It is science alone that can solve the problems of hunger and poverty?

In the early days of independent India, Prime Minister Jawaharlal Nehru said, “It is science alone that can solve the problems of hunger and poverty … of a rich country inhabited by starving people.” Would any head of state today voice this view?

A 2013 poll recorded that only 36% of Americans had “a lot” of trust that the information they get from scientists is accurate and reliable. High-profile leaders, especially on the political right, have increasingly chosen to undermine conclusions of scientific consensus. The flash-points tend to be the “troubled technologies” – those that seem to threaten our delicate relationship with nature – climate change, genetically modified organisms (GMOs), genetic therapy and geo-engineering.

The polarisation in these public debates constitutes an implicit threat to the quality of decisions that we must make if we are to ensure the future well-being of our planet and our species. When political colour trumps evidence-based science, we are in trouble.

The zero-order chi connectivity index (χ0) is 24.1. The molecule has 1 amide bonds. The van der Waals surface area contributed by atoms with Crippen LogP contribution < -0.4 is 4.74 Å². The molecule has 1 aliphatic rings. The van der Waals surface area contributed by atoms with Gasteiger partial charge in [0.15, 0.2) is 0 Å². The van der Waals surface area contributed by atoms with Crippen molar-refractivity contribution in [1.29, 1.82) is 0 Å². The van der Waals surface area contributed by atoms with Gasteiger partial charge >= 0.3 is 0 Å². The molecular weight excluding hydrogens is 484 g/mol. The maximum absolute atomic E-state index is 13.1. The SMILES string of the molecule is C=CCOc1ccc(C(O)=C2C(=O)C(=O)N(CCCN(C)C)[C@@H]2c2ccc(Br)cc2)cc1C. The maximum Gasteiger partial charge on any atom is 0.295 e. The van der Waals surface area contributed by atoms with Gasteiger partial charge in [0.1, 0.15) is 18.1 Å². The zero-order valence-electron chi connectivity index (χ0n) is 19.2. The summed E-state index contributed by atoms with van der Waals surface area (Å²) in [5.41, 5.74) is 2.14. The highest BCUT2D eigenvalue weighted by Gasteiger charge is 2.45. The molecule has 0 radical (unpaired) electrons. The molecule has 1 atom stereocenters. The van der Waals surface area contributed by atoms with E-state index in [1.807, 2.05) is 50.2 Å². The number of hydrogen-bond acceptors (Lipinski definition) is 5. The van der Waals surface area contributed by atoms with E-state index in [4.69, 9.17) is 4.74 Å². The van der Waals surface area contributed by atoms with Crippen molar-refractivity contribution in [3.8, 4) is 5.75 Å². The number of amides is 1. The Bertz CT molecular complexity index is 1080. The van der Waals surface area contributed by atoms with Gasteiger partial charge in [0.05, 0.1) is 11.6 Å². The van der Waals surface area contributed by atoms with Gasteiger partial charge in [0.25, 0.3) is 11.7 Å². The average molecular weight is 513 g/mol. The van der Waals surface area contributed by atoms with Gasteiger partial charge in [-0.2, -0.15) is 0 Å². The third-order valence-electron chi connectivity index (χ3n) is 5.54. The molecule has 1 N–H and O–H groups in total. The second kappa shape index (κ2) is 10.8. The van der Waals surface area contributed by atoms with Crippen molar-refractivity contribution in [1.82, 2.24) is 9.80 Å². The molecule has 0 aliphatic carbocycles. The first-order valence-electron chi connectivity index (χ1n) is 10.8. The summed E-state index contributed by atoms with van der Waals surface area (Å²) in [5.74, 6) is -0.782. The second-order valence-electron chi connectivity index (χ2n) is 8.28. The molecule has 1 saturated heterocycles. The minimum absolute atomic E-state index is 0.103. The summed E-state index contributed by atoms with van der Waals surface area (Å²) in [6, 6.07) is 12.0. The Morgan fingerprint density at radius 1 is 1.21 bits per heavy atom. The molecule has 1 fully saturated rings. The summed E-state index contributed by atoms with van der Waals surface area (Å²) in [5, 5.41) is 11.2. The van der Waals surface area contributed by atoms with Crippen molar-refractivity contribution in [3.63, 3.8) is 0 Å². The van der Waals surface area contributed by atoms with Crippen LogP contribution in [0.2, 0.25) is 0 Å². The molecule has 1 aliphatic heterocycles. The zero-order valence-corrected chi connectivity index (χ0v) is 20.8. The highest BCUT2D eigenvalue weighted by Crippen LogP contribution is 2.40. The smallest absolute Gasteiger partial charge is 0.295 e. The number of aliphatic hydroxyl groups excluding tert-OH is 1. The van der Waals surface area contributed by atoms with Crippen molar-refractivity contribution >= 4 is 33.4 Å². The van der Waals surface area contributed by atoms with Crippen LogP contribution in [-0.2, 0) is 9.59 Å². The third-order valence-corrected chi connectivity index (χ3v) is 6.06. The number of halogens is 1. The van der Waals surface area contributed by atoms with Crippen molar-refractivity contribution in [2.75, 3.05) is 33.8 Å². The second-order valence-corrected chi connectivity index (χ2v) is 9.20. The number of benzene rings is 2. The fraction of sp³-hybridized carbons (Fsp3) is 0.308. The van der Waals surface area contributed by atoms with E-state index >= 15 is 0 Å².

Could it be that this increasingly dangerous ambivalence towards science in politics is related to our continued misgivings over its cultural role and status? “Science is not with us an object of contemplation,” French historian Jacques Barzun complained in 1964. This is still true. Science does not figure as much a cultural possession in our media and education as does music, theatre or art. Yet history tells us that curiosity about the natural world and our desire to conquer it are as old as any other aspect of human culture.

Ancient middle-eastern “wisdom literature”, the Epicureans’ atomic notions and Plato’s geometric concepts, the developing genre of the De Rerum Natura (On the Nature of Things) throughout the Middle Ages – these tell a long story in which modern science constitutes the current chapter rather than a discontinuous departure.

The perception that science lacks such cultural embedding, however, was highlighted in a recent study of public reaction to nanotechnologies in the European Union. The project identified strong “ancient narratives” at play in discussions ostensibly about technological risk. “Be careful what you wish for”, or “nature is sacred” were the underlying drivers of objection, ineffectually addressed by a scientific weighing of hazard analysis alone. Opponents were just talking past each other, for there was no scaffold of ancient narrative for science itself. We have forgotten what science is for.